Michael Mandel dispels any delusions about the validity of "humanitarian intervention", a doctrine advanced by the United States to legitimize the use of force when self-defence and Security Council authorization were untenable. He points out that there is no clause in the U.N. Charter or anywhere else in international law that refers to "humanitarian intervention".
The book is a brilliant investigation into the nuances of international law and its application to recent wars. It is a must read for anyone who wants a thorough understanding of international law and how it applies to Iraq, Kosovo, and Afghanistan, although it is not without its faults.
Its greatest strength is its greatest weakness. The legal analysis is very detailed and technical, limiting the audience to those with the ability to wade through what amounts to primarily a legal text.
Ironically, some of the non-technical sections in the book are stretched out beyond any necessity to prove a point. For example, to demonstrate that the trial of Slobodan Milosevic at the ICTY was a farce mainly because the judge was biased in favor of NATO and had already prejudged the case, Mandel cites about 15 pages of transcripts of the trial, for the most part demonstrating how the judge interfered with Milosevic's cross-examination.
Although Mandel's reasoning is generally sharp and infallible, there are a few exceptions. For example, he attempts to show that William Walker, the head of the Organization for Security and Cooperation in Europe, had a memory lapse while testifying for the prosecution at the trial of Milosevic. Previously, Walker had called a press conference during which he called for investigators from the ICTY to investigate a massacre for which Milosevic was indirectly responsible, and that they should enter the former Yugoslavia with or without visas. At the trial, he claims that Judge Arbour had called him the next day and "…reminded me that she had not been able to obtain a visa." Mandel concludes that "… in fact Walker was demanding that she be allowed to enter 'with visas' at the press conference itself, which means that Arbour must have been informed before the press conference. That's when she must have 'reminded' him about the need for visas, because he obviously wouldn't need reminding after the press conference where he demanded them on her behalf." Mandel's conclusion is on shaky ground. First of all, Arbour did not remind him about visas but about not being able to obtain one. If Walker knew that Arbour was unable to obtain a visa why would he not use that for propaganda purposes in his press conference? After all, announcing that the FRY refused to issue a visa to an ICTY investigator would have been a public relations coup.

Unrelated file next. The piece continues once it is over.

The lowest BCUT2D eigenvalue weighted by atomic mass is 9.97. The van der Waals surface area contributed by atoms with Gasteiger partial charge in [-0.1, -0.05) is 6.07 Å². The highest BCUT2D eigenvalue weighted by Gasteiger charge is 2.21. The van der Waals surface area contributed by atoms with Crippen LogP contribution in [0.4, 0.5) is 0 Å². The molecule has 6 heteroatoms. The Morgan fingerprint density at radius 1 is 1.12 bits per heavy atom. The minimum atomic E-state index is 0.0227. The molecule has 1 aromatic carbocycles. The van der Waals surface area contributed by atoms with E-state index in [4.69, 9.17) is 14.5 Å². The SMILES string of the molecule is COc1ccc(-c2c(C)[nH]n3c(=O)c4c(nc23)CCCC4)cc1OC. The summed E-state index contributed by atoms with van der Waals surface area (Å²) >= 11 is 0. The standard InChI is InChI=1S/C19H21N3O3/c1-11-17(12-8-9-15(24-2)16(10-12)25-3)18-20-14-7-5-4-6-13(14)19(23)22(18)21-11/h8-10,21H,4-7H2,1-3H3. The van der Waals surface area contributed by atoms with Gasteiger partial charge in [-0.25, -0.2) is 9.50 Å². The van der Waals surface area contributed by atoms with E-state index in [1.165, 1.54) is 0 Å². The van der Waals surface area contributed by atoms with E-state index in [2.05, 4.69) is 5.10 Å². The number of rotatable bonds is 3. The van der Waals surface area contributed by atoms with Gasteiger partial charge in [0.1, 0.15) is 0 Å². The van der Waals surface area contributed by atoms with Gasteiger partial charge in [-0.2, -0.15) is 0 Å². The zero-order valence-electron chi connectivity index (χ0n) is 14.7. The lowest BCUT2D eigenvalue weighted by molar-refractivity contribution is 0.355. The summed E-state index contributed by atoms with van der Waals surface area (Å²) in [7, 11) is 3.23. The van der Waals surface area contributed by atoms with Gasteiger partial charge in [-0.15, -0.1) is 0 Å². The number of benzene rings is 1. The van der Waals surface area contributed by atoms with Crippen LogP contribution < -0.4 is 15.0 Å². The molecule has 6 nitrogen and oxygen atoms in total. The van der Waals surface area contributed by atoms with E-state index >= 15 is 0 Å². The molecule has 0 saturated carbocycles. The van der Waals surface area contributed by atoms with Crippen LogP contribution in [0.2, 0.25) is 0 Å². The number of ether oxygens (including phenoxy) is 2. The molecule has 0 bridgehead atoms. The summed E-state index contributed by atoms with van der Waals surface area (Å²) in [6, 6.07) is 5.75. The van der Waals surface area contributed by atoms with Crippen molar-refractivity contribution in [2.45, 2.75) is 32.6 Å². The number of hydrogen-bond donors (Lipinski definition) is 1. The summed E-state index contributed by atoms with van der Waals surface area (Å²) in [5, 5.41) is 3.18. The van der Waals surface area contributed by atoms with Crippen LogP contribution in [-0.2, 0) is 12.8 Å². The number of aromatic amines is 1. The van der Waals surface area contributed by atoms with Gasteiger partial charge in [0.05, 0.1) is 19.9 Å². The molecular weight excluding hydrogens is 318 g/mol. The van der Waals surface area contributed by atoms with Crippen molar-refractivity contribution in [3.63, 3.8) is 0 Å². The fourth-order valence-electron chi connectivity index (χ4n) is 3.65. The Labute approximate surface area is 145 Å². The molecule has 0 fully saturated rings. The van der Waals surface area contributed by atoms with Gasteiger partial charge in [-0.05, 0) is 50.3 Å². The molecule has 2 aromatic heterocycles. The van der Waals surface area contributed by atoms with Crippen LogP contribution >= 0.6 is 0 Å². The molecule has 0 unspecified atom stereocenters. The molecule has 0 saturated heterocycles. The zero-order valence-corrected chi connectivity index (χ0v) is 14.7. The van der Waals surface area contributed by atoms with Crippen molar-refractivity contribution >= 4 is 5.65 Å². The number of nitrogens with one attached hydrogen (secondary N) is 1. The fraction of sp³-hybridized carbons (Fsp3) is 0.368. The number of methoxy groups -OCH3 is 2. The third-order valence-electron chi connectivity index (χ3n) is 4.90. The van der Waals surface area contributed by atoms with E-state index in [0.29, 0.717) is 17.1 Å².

Overall, I enjoyed the book and recommend it to anybody wanting an understanding of the severity of the war crimes and crimes against humanity resulting from the empire-building by the United States. When you finish the book, you will have a solid understanding of international laws as it pertains to the above-mentioned wars.
David Model teaches political science in the Police Foundations Program at Seneca College in King City, Ontario. He can be reached at email@example.com.
• The views expressed by the authors are those of the authors and do not necessarily reflect those of The College Quarterly or of Seneca College.